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10,000 Years BC


A small selection of photos taken on our visits to Prehistoric sites and Museums around Europe.

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Click or tap the thumbnails below to see larger images.


Reconstruction of an artist at work in the Chauvet Cave, where the oldest known cave art has been discovered.


The La Madeleine Bison, thought to have been carved onto a spear thrower fragment during the late Palaeolithic.

The 'Faon aux l'Oiseaux' spear thrower found in southern France, carved from reindeer antler between 12,000 and 17,000 years ago.

This scene inscribed on bone is thought to show a hunting party armed with spears or darts.


Cave Lion teeth modified by human hands, to turn them into either a necklace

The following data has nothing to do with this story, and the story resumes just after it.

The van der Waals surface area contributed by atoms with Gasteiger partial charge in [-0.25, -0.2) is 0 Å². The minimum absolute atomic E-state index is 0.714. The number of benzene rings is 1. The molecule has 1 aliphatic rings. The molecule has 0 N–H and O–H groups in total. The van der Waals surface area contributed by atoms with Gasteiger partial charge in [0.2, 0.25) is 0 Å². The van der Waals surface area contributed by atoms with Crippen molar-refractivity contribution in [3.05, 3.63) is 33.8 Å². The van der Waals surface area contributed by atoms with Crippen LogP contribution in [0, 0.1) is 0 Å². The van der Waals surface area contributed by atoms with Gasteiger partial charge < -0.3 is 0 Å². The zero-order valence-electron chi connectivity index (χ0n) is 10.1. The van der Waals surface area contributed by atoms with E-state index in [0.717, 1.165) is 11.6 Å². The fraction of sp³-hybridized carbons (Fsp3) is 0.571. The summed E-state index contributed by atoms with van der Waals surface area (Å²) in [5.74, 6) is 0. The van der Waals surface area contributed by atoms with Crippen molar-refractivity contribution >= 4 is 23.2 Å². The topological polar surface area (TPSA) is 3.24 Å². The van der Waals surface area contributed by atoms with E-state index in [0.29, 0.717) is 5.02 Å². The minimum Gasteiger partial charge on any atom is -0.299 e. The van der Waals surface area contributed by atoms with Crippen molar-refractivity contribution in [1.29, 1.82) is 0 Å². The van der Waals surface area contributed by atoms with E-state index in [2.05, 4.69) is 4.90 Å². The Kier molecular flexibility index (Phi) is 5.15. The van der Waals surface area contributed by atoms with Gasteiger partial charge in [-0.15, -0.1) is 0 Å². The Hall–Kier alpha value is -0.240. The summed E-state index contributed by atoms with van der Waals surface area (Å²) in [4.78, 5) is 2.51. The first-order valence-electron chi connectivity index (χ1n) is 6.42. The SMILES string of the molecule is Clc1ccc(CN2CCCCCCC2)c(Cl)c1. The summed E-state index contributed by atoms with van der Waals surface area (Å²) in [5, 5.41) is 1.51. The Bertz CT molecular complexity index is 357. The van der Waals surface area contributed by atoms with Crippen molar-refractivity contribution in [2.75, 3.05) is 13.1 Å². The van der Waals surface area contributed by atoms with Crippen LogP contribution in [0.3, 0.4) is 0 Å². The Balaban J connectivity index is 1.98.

or clothing decorations.


A selection of harpoon heads, carved from either bone or antler. The lugs at the base may have been to prevent them rotating on the wooden shaft, or possibly for lining up additional heads.
Abri Pataud Ibex
One of the hardest parts of discovering cave art is recognising it. The red outline surrounds an ancient carving of an Ibex found in the ceiling of the Abri Pataud rock shelter. Its large curved horns can be seen in the upper part of the outline.

Abri Pataud Strata
Archaeological layers in the Abri Pataud Palaeolithic rock shelter site. The natural cliff face can be seen in the top right of the photo. Occasional roof collapses sealed ancient occupation debris for millennia.



Palaeofacts: Did you know in May 2013 a Woolly Mammoth frozen into the North Siberian permafrost was discovered in such a complete state of preservation that the carcass oozed liquid blood as it began to thaw out. Carbon-dated to around 40,000 years old, the Mammoth (nicknamed Buttercup) died at a time when our Neanderthal relatives were still walking the Earth. Scientists are hoping to recover sufficient DNA from Buttercup to be able to clone a Mammoth in the future, but intact uncontaminated DNA in such an ancient animal is extremely difficult to find.
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